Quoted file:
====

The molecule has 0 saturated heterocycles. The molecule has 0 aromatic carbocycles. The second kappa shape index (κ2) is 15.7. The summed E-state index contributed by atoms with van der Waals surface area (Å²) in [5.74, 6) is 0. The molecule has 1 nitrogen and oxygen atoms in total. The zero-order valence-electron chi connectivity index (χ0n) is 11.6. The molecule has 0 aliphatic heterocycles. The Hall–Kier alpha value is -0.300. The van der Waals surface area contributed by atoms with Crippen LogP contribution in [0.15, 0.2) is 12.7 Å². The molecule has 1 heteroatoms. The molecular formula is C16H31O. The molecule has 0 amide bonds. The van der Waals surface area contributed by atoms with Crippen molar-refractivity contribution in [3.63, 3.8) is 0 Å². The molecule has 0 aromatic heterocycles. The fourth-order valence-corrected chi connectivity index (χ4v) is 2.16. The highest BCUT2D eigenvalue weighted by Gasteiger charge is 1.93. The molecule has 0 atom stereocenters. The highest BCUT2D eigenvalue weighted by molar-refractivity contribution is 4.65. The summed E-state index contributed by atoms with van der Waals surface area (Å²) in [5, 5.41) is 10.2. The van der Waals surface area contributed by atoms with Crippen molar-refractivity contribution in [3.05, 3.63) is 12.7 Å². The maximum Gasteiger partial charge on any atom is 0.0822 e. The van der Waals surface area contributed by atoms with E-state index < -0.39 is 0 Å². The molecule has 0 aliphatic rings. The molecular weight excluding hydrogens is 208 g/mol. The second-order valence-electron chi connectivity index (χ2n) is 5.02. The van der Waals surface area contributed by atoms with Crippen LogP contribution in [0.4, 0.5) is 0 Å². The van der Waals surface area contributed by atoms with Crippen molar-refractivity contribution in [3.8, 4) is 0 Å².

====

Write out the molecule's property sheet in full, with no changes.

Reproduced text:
The molecule has 0 saturated heterocycles. The molecule has 0 aromatic carbocycles. The second kappa shape index (κ2) is 15.7. The summed E-state index contributed by atoms with van der Waals surface area (Å²) in [5.74, 6) is 0. The molecule has 1 nitrogen and oxygen atoms in total. The zero-order valence-electron chi connectivity index (χ0n) is 11.6. The molecule has 0 aliphatic heterocycles. The Hall–Kier alpha value is -0.300. The van der Waals surface area contributed by atoms with Crippen LogP contribution in [0.15, 0.2) is 12.7 Å². The molecule has 1 heteroatoms. The molecular formula is C16H31O. The molecule has 0 amide bonds. The van der Waals surface area contributed by atoms with Crippen molar-refractivity contribution in [3.63, 3.8) is 0 Å². The molecule has 0 aromatic heterocycles. The fourth-order valence-corrected chi connectivity index (χ4v) is 2.16. The highest BCUT2D eigenvalue weighted by Gasteiger charge is 1.93. The molecule has 0 atom stereocenters. The highest BCUT2D eigenvalue weighted by molar-refractivity contribution is 4.65. The summed E-state index contributed by atoms with van der Waals surface area (Å²) in [5, 5.41) is 10.2. The van der Waals surface area contributed by atoms with Crippen molar-refractivity contribution in [3.05, 3.63) is 12.7 Å². The maximum Gasteiger partial charge on any atom is 0.0822 e. The van der Waals surface area contributed by atoms with E-state index < -0.39 is 0 Å². The molecule has 0 aliphatic rings. The molecular weight excluding hydrogens is 208 g/mol. The second-order valence-electron chi connectivity index (χ2n) is 5.02. The van der Waals surface area contributed by atoms with Crippen LogP contribution in [0.4, 0.5) is 0 Å². The van der Waals surface area contributed by atoms with Crippen molar-refractivity contribution in [3.8, 4) is 0 Å².